In this kind of test, you don’t want to hear, “Wow, what’s that port?” Having to ask that question indicates that the system administrator is not entirely aware of everything operating on the computer in question, which is exactly what we want to prevent.
- The least privilege
The next crucial principle is that of least privilege. Least privilege simply states that people and objects should be able to do only what they need to do their tasks. I include these kind of examples because administrators frequently configure automatic processes that must be able to perform specific activities, such as backups. What usually occurs is that the administrator adds the user performing the backup to the domain admins group, even if they could get it to function in another way. Why? Because it is less difficult.
Finally, this is a philosophy that is intended to directly contradict human nature, namely laziness. It is always more difficult to grant granular access that allows only specified tasks than it is to grant a higher level of access that covers everything that needs to be done.
This rule of least privilege just reminds us not to succumb to this temptation. Don’t back down. Take the time to make all access as granular and as minimal as feasible.
- Defense in depth
Defense in depth is likely the least understood of the four concepts. Many people believe that it is as simple as stacking three firewalls instead of one or running two antivirus applications instead of one. This is technically correct, but it is not the fundamental nature of defense in depth.
The true concept is to build various types of protection between an attacker and an asset. These layers don’t even have to be products; they might be applications of other notions, such as least privilege.
Consider an attacker on the internet attempting to breach a web server in the Demilitarized Zone (DMZ; basically a physical or logical subnetwork that contains and exposes an entity’s external-facing services). Given a huge vulnerability, this may be quite simple, but with an infrastructure utilizing defense in depth, it may be substantially more difficult.
We need to take into consideration activities such as hardening (appliances such as routers, firewalls, IPDs/IDSs, and target hosts) and widely implementing antivirus and antimalware—any of these procedures can potentially prevent an attack from being totally or partially successful. The notion is that instead of thinking about what has to be put in place to stop an attack, we should think about what needs to happen for it to be successful. Perhaps an assault had to pass via network infrastructures to get to the host, execute, build an outbound connection to a host outside, download stuff, run it, and so on.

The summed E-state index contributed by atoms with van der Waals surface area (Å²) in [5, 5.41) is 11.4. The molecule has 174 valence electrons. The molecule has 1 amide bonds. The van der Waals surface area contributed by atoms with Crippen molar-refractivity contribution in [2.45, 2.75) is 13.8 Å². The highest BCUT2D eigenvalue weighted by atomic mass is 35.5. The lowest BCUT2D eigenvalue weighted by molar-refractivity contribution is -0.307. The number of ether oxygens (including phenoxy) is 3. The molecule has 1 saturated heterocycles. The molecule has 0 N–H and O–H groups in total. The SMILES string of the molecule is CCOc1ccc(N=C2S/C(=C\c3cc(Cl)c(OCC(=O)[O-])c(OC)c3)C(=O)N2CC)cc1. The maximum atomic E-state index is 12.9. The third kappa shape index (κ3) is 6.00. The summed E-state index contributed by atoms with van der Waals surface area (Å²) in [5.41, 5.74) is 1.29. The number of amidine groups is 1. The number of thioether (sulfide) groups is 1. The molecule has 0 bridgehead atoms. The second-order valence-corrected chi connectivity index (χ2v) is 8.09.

What if any of those steps were to fail? The key to defense in depth is to place barriers at as many sites as possible. Our aim is to try to make it so that it’s hard for potential intruders to get into our network. By using this kind of approach, it will be difficult for hostile code to run on your systems, run your daemons and/or services as the least-privileged user, and so forth.
The advantage is straightforward: you have more chances to prevent an attack from succeeding. Someone may go all the way in, all the way to the box in question, and be stopped by the fact that the malicious code would not run on the host. However, once that code is modified so that it may run, it may be detected by an upgraded IPS or a more stringent firewall ACL. The goal is to secure whatever you can at every stage. Secure everything—file permissions, stack protection, ACLs, host IPSs, limiting admin access, running as limited users; the list is endless.
The core premise is also straightforward: don’t rely on a single solution to protect your assets. Consider each layer of your defense as though it were the only one. When you follow this method, you have a better chance of stopping attacks before they reach their aim.
Also, in IT security (and ISO 27001 itself, which is a framework that is continuously improving), new concepts are arising on almost a yearly basis, and one of the most interesting concepts around is called zero trust.
Conventional security models are based on perimeter security. In practice, the protection of the corporate ecosystem trusts all traffic and action flowing within the perimeter.
The zero trust approach, on the other hand, is designed to address even all those so-called lateral threats that move through networks. How? By exploiting an approach linked to microsegmentation and the definition of granular perimeters, based on users, data, and their location.
- Prevention is preferable, but detection is required.
This is a basic concept, yet it is incredibly significant. The concept is that while it is preferable to stop an attack before it is successful, if it is, it is critical that you are aware that it occurred. For example, you may have safeguards in place to prevent code from being executed on your system, but if code is executed and something is done, it is vital that you are notified and can act immediately.
The difference between learning about a successful attack within 5 or 10 minutes and learning about it weeks later is enormous. Having the knowledge early enough can often result in the attack not being successful at all; for example, the attacker may get on your box and add a user account, but you get to the machine and take it offline before they can do anything with it.
Regardless of the situation, detection is critical because there is no guarantee that your prevention actions will be effective.